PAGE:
Monday, January 02, 2006

Thoughts on "Heroes in Hard Times"

While I haven't quite finished the book yet, I am not impressed with the writing style of the author and I believe that the manner in which he wrote the book lacks sufficient credibility, proper research techniques and literary style. What the book is full of, however, is consistency. The author loves to point out one stereotype he believes is widely prevalent, point out four or five examples of it, and consider it proven. He then repeats this throughout the book. Pointing out examples from a few movies does not prove an industry wide stereotype which would have to cover the hundreds, if not thousands, of police movies that have been made.
As far as credibility, I have found at least one large error which is solely the fault of the author and I am only half way through the book and working on memory only. This is his account of a scene in "Die Hard" where he, the author, claims that the hero shoots his sidekick's car with a machine gun in order to get his attention. This is completely false. In the movie, the hero throws the corpse of a terrorist out of a skyscraper which lands on the hood of a police car. The hero does this to draw attention to the fact that there are terrorists in the building. One of the terrorists sees this and shoots at the police car in an attempt to kill the officer and thus prevent him from reporting in. It should be known that I have only seen maybe half of the movies that the author is discussing and that I can't claim to know many of them as well as I know "Die Hard". This suggests that there may be other undiscovered errors.
My comments on literary style are directed at the fact that the book is repetitive and boring. The author points out things which I believe are common knowledge and highlights them with a few examples. Of course the sidekick isn't as knowledgeable as the hero, thats why he/she is called the sidekick. By definition, the sidekick is only there to aid, enhance, or contrast the abilities or characteristics of the hero. Why does it seem that the hero is usually white and male and the sidekick is black and/or female? Maybe because Hollywood's target demographic for action movies is usually white males? Sure, I could be wrong, but it makes sense to me.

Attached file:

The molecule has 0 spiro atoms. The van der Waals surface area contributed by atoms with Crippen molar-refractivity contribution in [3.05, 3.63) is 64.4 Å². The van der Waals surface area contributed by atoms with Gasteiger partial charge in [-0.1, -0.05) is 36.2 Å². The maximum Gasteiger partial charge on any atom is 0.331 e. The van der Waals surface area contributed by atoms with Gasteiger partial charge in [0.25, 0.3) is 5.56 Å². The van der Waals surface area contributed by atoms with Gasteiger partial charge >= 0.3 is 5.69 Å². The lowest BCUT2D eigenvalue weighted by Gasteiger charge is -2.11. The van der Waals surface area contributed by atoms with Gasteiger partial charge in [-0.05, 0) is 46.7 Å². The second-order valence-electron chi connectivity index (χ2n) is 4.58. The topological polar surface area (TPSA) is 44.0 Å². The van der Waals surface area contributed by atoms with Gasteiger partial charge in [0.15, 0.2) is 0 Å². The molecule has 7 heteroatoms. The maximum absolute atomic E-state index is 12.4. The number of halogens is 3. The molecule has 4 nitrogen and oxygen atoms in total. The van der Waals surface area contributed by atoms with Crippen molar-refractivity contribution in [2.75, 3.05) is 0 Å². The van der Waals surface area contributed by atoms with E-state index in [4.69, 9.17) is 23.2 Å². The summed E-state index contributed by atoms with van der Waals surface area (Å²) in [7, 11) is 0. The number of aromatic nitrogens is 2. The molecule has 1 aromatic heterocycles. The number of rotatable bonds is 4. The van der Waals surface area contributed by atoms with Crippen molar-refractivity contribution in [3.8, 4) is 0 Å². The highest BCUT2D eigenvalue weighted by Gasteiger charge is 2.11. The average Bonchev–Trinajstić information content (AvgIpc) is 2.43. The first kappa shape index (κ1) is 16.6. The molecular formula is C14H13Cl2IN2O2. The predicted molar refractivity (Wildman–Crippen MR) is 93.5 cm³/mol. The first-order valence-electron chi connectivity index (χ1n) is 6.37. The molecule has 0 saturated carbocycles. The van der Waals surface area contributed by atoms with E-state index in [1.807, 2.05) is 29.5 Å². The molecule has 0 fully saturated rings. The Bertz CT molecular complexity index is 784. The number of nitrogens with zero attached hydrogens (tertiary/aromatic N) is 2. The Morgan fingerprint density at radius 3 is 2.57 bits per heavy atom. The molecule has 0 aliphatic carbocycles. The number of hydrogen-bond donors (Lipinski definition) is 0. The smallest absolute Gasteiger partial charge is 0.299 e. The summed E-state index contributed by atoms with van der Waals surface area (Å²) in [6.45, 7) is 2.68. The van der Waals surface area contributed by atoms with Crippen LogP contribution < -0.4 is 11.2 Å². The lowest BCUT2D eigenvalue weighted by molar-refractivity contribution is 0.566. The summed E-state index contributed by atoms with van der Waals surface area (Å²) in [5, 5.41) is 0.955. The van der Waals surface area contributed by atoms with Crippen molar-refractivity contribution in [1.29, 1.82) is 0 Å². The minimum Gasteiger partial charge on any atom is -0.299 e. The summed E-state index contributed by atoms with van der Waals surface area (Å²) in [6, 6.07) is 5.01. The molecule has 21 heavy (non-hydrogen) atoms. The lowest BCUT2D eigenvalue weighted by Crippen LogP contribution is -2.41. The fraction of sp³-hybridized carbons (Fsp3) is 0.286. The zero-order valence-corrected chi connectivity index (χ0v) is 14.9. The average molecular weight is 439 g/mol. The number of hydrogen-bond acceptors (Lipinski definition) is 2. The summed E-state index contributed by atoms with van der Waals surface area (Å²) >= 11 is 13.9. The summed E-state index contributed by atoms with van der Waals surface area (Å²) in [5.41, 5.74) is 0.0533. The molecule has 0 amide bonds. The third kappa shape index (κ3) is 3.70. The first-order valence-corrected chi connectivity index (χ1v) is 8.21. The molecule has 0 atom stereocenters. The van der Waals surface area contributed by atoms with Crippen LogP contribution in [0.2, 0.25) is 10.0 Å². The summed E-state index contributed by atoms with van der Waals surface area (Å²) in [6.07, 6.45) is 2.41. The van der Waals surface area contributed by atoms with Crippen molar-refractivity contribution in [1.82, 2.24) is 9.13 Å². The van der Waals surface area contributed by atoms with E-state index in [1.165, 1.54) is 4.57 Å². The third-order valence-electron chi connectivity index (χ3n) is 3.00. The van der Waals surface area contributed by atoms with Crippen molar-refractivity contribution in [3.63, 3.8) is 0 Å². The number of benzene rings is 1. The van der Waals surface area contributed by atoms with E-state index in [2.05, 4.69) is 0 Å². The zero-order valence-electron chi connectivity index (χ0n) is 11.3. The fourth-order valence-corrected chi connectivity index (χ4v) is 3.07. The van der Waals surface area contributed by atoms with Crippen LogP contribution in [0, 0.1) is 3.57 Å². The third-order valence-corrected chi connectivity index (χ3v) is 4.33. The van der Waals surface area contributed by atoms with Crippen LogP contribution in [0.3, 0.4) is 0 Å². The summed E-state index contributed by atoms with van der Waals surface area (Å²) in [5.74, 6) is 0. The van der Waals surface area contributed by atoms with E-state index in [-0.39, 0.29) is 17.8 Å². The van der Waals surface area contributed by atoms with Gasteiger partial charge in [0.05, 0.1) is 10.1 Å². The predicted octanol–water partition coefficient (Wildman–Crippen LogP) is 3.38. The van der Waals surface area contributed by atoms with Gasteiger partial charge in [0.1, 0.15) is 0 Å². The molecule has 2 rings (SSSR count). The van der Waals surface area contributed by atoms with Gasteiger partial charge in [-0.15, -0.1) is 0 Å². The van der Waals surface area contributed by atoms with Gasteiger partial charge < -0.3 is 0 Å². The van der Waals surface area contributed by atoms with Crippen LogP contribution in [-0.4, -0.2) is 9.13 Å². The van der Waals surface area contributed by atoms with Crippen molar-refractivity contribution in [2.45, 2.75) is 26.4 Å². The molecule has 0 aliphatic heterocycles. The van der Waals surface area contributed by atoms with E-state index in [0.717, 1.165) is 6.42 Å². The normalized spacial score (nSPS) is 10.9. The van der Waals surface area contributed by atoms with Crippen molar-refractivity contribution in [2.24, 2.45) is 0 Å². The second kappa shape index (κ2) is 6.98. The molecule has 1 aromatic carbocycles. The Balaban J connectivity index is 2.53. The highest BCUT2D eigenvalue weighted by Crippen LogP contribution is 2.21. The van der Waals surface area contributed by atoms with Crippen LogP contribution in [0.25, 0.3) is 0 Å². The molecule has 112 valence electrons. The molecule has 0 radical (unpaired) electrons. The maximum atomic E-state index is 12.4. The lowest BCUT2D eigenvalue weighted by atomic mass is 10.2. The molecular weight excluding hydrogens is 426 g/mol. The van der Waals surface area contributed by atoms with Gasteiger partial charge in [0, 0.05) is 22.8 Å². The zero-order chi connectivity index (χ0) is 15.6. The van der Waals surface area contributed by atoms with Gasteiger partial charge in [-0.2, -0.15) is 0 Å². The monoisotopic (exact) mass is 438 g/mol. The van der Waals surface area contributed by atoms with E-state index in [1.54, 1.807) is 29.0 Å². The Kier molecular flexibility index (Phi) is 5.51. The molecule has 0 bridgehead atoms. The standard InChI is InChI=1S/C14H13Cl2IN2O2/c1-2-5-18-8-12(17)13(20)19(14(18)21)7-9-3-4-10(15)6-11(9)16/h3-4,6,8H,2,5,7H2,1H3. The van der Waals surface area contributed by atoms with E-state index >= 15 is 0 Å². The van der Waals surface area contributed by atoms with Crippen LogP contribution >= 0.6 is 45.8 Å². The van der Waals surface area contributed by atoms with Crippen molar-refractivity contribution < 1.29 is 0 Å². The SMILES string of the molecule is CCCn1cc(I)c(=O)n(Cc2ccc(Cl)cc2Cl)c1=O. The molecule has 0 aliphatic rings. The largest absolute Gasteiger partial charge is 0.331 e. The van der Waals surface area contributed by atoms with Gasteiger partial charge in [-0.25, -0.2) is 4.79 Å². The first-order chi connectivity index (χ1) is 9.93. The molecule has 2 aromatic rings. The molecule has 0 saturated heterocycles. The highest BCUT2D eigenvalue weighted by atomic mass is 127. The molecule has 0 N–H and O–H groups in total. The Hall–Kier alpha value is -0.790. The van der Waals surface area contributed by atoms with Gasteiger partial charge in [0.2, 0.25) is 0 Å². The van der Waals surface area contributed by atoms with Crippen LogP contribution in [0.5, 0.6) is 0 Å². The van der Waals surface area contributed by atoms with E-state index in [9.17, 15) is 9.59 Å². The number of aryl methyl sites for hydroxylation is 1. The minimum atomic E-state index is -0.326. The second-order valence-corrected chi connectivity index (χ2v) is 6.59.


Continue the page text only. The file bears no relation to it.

Overall, I have found reading this book to be a chore; an exercise in repetition and of common sense.

At least thats my opinion.
-Gordon Kirsch


Blogger Vladigogo said...

You are correct about the errors that pop up in the text.

At one point he mentions that in FARGO Marge is nine months pregnant as she shoots the criminal in the leg and then lectures him in her cop car.

She actually is only seven months pregnant and this information is crucial to the way the Coen Bros. present Marge. They rarely make reference to her pregnancy or how far along she is, but in the poignant last moment of the film as Marge and her duck painting husband are in bed, one says: "Two more months." The other repeats it: "Two more months." It's a great moment in a great film. A subtle comment about the nature of them as parents to be, as a couple, and about the state of the world as a whole.

But do you buy his larger argument about what cops in cop movies stand for?

4:38 PM  
Blogger etibbs said...

I agree with Gordon... the author needs to consider making some stylistic changes. His sentences are much too long and often times very hard to follow. I am also interested by what Gordon says about sidekics, Maybe the very definition of sidekicks makes them lesser characters. They are not the heroes. If everyone were a hero then the the term would be meaningless. So, there must be chracters who are "good", without being the main hero. Sidekicks are less knowledgable, less respected, etc, etc because they are sidekicks, not becuase society is trying to belittle certain people. But the author is correct in pointing out that most sidekicks are minorities, or non white males.There is a certain sterotype of who/what is "hero" material, who/what is not.

10:53 PM  

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